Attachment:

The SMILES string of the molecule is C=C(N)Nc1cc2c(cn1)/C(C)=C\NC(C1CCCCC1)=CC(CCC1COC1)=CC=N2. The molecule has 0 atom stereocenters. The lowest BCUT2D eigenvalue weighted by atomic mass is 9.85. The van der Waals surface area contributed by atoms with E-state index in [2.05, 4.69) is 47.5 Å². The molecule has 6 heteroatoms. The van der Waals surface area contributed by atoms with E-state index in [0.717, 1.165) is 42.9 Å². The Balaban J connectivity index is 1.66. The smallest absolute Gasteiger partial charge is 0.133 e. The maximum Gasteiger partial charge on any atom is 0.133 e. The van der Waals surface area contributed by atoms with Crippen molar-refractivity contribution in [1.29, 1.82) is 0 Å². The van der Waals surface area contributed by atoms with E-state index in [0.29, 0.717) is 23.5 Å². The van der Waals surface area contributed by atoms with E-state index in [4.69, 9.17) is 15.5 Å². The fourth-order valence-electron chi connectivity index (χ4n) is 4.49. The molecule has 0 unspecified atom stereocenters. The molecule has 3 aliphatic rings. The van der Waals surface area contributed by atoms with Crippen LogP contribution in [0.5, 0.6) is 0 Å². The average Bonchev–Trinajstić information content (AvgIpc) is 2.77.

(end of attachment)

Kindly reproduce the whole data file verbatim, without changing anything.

The SMILES string of the molecule is C=C(N)Nc1cc2c(cn1)/C(C)=C\NC(C1CCCCC1)=CC(CCC1COC1)=CC=N2. The molecule has 0 atom stereocenters. The lowest BCUT2D eigenvalue weighted by atomic mass is 9.85. The van der Waals surface area contributed by atoms with E-state index in [2.05, 4.69) is 47.5 Å². The molecule has 6 heteroatoms. The van der Waals surface area contributed by atoms with E-state index in [0.717, 1.165) is 42.9 Å². The Balaban J connectivity index is 1.66. The smallest absolute Gasteiger partial charge is 0.133 e. The maximum Gasteiger partial charge on any atom is 0.133 e. The van der Waals surface area contributed by atoms with Crippen molar-refractivity contribution in [1.29, 1.82) is 0 Å². The van der Waals surface area contributed by atoms with E-state index in [0.29, 0.717) is 23.5 Å². The van der Waals surface area contributed by atoms with E-state index in [4.69, 9.17) is 15.5 Å². The fourth-order valence-electron chi connectivity index (χ4n) is 4.49. The molecule has 0 unspecified atom stereocenters. The molecule has 3 aliphatic rings. The van der Waals surface area contributed by atoms with Crippen LogP contribution in [0.5, 0.6) is 0 Å². The average Bonchev–Trinajstić information content (AvgIpc) is 2.77.